And now the most compelling two minutes in television, the latest from the political grapevine.

Former President Clinton is reportedly on the verge of breaking the all-time American record for a lecture fee. The New York Post reports Mr. Clinton is getting $200,000 for a speech tonight at the Los Angeles University of Judaism. More than 6,000 people are expected to attend, and are said to have paid $180 for the four-part lecture series featuring the ex-President, his former Secretary of State Madeleine Albright, his political adviser James Carville and former Israeli Prime Minister Ehud Barak.

A new government report in Canada says the term "high school dropout" should be abandoned in favor of something that it says won't victimize the dropouts and cause self-esteem problems in later life. The report, prepared by the province of Alberta's Department of Learning, is called "Removing Barriers to High School Completion," suggests the term "early school leaver" instead of dropout.

Meanwhile, at European Union Headquarters in Brussels, they're arguing over how many lumps a sauce can contain and still be called a sauce. If it has too many lumps of say, mushrooms, regulators think it should be labeled a vegetable. The present limit is 20 percent lumps, or the stuff is subject to the high tariffs European countries impose on each other's vegetables. But sauce makers claim the public appetite for "sauces with textural interest" make that limit too low.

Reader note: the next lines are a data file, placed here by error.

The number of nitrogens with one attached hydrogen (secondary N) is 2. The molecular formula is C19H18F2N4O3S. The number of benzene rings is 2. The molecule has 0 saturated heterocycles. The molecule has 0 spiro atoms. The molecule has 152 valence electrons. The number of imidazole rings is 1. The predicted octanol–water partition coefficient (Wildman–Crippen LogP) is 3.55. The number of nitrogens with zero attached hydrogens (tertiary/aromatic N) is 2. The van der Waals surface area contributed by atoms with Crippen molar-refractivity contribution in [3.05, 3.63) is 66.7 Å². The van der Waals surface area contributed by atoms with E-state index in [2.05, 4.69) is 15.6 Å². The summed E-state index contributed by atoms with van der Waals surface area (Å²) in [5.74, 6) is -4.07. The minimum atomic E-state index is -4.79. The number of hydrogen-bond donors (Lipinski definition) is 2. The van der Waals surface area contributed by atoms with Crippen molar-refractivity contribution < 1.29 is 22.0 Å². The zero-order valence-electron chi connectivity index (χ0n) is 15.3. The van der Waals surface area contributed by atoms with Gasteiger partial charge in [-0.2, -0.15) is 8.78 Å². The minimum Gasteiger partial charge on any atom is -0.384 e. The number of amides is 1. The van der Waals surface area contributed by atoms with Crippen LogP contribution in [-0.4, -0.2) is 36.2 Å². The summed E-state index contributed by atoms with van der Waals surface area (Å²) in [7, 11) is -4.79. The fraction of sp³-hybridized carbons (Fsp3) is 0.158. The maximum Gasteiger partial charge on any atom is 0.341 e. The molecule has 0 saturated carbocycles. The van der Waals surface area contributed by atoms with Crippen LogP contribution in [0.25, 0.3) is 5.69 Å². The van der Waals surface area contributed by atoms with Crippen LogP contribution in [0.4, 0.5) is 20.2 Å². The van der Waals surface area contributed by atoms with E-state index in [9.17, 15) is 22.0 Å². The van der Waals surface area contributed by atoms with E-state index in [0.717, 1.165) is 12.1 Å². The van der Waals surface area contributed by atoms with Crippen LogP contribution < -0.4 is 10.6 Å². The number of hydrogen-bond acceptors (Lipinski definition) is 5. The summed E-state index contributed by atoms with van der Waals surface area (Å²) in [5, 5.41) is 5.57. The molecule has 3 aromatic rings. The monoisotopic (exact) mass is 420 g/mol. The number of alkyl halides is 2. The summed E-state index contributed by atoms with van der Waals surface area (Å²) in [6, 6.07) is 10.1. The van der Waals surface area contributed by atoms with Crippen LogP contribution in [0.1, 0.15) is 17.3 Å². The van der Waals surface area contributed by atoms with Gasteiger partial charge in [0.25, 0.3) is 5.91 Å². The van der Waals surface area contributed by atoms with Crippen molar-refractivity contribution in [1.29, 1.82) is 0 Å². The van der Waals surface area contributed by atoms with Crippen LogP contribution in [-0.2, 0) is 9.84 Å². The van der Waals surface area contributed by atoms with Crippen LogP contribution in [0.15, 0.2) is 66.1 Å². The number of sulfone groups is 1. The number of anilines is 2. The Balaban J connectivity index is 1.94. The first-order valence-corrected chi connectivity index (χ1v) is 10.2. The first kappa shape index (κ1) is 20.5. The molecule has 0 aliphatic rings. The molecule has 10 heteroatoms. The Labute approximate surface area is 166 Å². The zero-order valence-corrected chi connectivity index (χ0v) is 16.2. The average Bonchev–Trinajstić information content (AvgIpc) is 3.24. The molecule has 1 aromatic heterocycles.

The Reuters News Agency, which does not permit the use of the word terrorist to describe political extremists who murder civilians did allow the following to appear in a dispatch last week "The United States, which gives Israel about $2 billion a year in weaponry used to kill Palestinians." A Reuters spokeswoman told the Wall Street Journal the phrasing was unbalanced and was fixed in later reports. Then, came this in a Reuters analysis on Bush Middle East policy today, "Frustrated, disappointed and angry. Many in the Middle East feel this way about U.S. foreign policy in President Bush's first year in office – unless they happen to be Israeli."